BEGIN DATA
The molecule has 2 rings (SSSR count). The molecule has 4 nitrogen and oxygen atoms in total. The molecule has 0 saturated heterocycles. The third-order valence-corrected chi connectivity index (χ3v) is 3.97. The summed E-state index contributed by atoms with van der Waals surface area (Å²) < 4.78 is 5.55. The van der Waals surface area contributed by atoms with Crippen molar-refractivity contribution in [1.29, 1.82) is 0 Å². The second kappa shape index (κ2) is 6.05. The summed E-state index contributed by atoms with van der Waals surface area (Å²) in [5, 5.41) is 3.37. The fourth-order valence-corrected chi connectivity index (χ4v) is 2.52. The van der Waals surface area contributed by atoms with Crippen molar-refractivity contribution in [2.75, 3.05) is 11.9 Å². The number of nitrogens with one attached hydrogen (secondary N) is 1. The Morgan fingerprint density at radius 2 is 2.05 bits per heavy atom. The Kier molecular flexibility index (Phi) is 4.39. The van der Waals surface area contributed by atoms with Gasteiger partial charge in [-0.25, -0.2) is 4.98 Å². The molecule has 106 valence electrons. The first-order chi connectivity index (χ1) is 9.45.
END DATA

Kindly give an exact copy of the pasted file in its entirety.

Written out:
The molecule has 2 rings (SSSR count). The molecule has 4 nitrogen and oxygen atoms in total. The molecule has 0 saturated heterocycles. The third-order valence-corrected chi connectivity index (χ3v) is 3.97. The summed E-state index contributed by atoms with van der Waals surface area (Å²) < 4.78 is 5.55. The van der Waals surface area contributed by atoms with Crippen molar-refractivity contribution in [1.29, 1.82) is 0 Å². The second kappa shape index (κ2) is 6.05. The summed E-state index contributed by atoms with van der Waals surface area (Å²) in [5, 5.41) is 3.37. The fourth-order valence-corrected chi connectivity index (χ4v) is 2.52. The van der Waals surface area contributed by atoms with Crippen molar-refractivity contribution in [2.75, 3.05) is 11.9 Å². The number of nitrogens with one attached hydrogen (secondary N) is 1. The Morgan fingerprint density at radius 2 is 2.05 bits per heavy atom. The Kier molecular flexibility index (Phi) is 4.39. The van der Waals surface area contributed by atoms with Gasteiger partial charge in [-0.25, -0.2) is 4.98 Å². The molecule has 106 valence electrons. The first-order chi connectivity index (χ1) is 9.45.